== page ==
Dr Ala went on to say the next important trend was 'Globalisation or in other words the development of capability to build and spread activity around the world. This meant there was a clear move away from the era of state ownership, in favour of privatisation and the emergence of new international business in natural gas. This, according to Dr Ala, has brought with it a realisation that "the problems of today and tomorrow cannot be tackled by applying the remedies of yesterday", as well as the recognition that to prosper in a highly competitive market place, the industry must conduct its operation on the basis of flexibility and efficiency. Dr Ala started in his view, the oil and gas industry has played a major role in shaping the 20th century and he firmly believed it would do so once again in the new century.
An Overview of the current state of Iran's Oil and Gas related industries.
According to Dr Ala, NIOC (National Iranian Oil Company) has been starved of investment as the result of what he called "the 1979/80 reorganisation", which had brought Iranian petroleum sector under the control of the Ministry of Oil he was adamant to state that the consequence of this under-investment have been particularly and acutely felt over the past decade. Moreover, institutional beaurocracy which has seen the number of NIOC personnel balloon from 54,000 in 1979 to over 120,000 at the present, has created a situation whereby reliance upon revenues from crude export sales - something that cannot grow without fresh investment, has become the fundamental national problem.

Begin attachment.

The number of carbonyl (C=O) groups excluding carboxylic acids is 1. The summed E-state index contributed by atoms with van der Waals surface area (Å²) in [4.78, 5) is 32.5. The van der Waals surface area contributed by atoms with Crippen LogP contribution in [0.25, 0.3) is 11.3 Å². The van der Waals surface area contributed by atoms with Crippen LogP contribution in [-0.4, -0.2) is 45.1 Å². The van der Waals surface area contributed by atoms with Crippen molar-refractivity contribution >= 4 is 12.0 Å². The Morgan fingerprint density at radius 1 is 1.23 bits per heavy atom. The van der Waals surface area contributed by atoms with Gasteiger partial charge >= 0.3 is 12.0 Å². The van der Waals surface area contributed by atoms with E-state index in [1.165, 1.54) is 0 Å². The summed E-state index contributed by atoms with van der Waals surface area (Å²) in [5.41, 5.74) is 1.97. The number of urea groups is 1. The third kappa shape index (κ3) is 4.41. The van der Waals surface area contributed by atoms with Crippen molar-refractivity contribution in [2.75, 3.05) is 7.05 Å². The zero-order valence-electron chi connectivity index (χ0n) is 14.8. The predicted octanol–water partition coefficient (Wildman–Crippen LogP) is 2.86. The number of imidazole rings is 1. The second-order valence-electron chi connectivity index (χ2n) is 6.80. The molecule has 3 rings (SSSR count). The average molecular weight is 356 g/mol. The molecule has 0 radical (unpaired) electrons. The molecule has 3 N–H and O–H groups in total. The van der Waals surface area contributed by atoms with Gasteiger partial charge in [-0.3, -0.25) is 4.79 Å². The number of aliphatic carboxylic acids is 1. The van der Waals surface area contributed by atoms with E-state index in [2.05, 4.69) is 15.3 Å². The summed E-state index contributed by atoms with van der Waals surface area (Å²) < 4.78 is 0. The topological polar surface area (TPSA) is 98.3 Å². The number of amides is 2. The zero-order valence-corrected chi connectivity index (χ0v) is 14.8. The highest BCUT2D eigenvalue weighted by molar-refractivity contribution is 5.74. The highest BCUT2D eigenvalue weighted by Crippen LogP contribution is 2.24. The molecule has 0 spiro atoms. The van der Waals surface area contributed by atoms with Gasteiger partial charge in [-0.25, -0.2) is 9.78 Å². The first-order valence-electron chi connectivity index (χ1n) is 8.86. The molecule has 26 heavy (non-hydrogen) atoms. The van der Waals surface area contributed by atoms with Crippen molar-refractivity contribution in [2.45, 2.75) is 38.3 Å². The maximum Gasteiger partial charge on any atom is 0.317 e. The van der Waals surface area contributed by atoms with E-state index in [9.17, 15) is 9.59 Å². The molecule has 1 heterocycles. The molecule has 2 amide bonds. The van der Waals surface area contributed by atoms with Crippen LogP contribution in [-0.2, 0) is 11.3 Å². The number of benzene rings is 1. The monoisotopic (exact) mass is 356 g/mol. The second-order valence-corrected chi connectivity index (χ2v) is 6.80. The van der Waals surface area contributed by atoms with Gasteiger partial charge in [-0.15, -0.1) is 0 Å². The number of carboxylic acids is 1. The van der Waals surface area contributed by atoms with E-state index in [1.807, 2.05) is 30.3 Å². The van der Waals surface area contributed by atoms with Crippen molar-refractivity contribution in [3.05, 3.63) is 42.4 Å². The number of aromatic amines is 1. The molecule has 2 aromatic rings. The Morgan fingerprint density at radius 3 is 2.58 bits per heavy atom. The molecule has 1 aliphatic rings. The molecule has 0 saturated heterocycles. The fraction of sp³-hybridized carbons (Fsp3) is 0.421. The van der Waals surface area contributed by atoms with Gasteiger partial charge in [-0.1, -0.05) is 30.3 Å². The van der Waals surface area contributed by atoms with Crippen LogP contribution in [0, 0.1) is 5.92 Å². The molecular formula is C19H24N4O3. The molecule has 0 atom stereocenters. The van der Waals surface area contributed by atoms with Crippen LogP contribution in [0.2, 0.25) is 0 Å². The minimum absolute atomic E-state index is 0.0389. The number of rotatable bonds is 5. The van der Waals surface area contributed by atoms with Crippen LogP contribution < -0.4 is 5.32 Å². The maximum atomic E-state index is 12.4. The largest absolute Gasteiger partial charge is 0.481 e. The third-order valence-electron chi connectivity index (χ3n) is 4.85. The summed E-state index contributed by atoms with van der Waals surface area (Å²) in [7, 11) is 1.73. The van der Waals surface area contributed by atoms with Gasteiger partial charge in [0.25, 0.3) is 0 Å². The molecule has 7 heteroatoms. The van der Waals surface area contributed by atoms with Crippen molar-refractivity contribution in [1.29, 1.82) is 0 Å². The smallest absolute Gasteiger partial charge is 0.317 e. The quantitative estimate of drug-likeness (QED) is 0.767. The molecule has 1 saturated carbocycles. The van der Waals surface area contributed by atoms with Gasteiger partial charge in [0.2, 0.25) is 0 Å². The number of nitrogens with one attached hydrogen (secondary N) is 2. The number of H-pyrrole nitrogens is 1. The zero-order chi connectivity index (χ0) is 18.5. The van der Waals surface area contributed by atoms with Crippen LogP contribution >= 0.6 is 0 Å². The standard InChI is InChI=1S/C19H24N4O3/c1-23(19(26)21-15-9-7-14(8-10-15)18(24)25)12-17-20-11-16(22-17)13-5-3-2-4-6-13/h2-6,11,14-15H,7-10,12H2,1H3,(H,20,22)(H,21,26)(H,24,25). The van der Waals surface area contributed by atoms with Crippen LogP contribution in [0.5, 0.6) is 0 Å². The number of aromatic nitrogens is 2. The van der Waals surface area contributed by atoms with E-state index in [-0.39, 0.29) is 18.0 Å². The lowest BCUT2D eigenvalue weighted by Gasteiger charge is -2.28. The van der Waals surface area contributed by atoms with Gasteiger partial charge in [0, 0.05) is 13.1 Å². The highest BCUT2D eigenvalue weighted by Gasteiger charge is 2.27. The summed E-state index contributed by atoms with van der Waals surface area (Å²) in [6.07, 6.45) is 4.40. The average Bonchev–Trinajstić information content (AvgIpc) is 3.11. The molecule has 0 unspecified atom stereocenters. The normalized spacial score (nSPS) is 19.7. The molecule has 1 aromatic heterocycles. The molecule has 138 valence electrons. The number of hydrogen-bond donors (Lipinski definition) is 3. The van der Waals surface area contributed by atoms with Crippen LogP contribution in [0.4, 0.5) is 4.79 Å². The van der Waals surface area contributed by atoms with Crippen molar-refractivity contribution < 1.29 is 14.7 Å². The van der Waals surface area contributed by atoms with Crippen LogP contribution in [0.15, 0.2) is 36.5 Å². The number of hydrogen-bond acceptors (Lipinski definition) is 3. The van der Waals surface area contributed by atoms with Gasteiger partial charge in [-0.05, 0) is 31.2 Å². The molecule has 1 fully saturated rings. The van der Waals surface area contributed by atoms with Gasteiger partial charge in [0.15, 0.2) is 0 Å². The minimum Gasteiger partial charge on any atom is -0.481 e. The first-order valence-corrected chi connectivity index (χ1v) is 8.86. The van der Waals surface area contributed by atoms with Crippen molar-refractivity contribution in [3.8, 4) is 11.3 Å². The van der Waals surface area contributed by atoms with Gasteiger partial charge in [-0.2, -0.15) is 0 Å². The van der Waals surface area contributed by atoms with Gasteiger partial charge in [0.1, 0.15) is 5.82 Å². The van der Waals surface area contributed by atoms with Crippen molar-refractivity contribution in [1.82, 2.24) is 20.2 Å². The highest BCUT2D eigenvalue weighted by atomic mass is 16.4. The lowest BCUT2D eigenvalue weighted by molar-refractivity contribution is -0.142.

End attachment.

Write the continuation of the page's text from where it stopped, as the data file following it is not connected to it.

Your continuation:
Raising Capital from the Private Sector.
According to Dr Ala, the remedy for NIOC's future was he raising of new investment through privatisation. This, he said was all about raising capital from private sources based on NIOC's asset base that was conservatively valued at US$1.35 trillion. He said that this could be achieved in a number of ways:
1. Unlocking capital from, within the countries own economy by adopting long-term pro private sector investment policies.
2. Encouraging individuals to channel funds from non-productive investments - such as the acquisition of luxury goods and real estate - into the oil and gas related industries through the issue of government bonds and other credible schemes.